I read Douglas Alexander’s recent post on the European Union's Registration, Evaluation, Authorization, and Restriction on Chemical substances (REACH) and the responses to it, and I felt I had to respond to perhaps add a little clarity to the conversation. Alexander's take on this seems to be that it's needed, but too late and too complicated, as well as very difficult to deal with. I hear this often. And he's right in some ways, but not so in others.
Yes, REACH is complex and difficult to address, but it's not too late. Simply because manufacturing industries have done something one way for a very, very long time does not mean it's the right way to do it, that there's no purpose in changing how we do it, or that it's too late to change. This is the case with policy on chemicals around the world.
The real, underlying reason REACH came to pass is that the chemical industry has effectively not been held responsible by either its customers or governments for how its products interact with and impact the planet's ecosystem and inhabitants, except in a fairly rudimentary way for acute hazards (e.g., is it poison, does it burn, etc.). In fact, the chemical industry has been fighting having to take this responsibility for the past century. With REACH, it finally is being forced to.
Because of the resulting lack of requirements for human health and environmental safety and performance information on chemicals, businesses have spent time and effort characterizing the functional properties and optimizing manufacturing for cost and profitability, not environmental/human health impact or performance. Yes, many substances are innocuous in some applications and dangerous in others, and sometimes government gets it wrong. The Romans learned a couple thousand years ago that lead drinking mugs are not a good idea, but there's not much that's clearly wrong with it in glass or even in, dare I say, solder (particularly where producer responsibility regulations are in place to prevent it from ending up in a landfill).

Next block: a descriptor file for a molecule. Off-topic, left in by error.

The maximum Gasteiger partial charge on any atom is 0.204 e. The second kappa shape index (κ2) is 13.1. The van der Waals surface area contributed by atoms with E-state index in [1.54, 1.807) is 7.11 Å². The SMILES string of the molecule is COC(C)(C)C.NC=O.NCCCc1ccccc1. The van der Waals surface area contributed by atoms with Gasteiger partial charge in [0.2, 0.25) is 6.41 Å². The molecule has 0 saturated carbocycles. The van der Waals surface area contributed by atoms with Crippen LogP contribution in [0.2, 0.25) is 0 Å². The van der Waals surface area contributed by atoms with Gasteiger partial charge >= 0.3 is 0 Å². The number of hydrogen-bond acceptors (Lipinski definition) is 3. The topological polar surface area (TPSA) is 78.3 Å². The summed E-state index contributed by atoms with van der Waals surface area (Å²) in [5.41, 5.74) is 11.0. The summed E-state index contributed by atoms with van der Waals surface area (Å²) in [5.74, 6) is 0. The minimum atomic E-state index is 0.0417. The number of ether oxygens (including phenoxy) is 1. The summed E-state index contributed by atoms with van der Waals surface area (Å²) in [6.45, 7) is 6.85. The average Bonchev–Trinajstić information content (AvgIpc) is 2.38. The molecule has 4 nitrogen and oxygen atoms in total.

REACH intends for manufacturers to develop the information necessary to assess human health and environmental safety for chemicals that have been used for a long time, as well as newly developed chemicals, in order to determine whether they should continue to be used. Why is this not too late? Because the number and amount of chemicals in use are not going down. They're going up. Since it's easier to prevent a problem than to clean it up (though perhaps not nearly as glorious), there's no time like the present to prevent more harm from being done. It's never too late to start trying to fix a glaring error, even a century later. Though that may be a long time in the human view, it's not in the course of nature.
Yes, chemicals are used everywhere and often indiscriminately when viewed through an environmental performance lens. Where specific chemicals show up is interesting, and sometimes amusing, as Mr. Alexander's revelations about DEHP demonstrate. But this is, again, only because we have historically selected substances and materials for their functional performance properties, cost, and availability. We only look at electrical, mechanical, optical, thermal, cost, availability, and other properties, so chemicals and the items produced from them compete only on those properties. Environmental performance properties have been wholly ignored.
But REACH is creating an abundance of new environmental and human health-related data and regulations that require downstream users like the electronics industry to consider it in their substance/material/technology selection processes. And it is here that we — governments, industry, academics, scientists, and engineers — have an enormous challenge, as well as an enormous opportunity.
In my next posting, I will further expand on these issues and suggest steps chemicals manufacturers and their customers can take to ensure compliance with the requirements of REACH.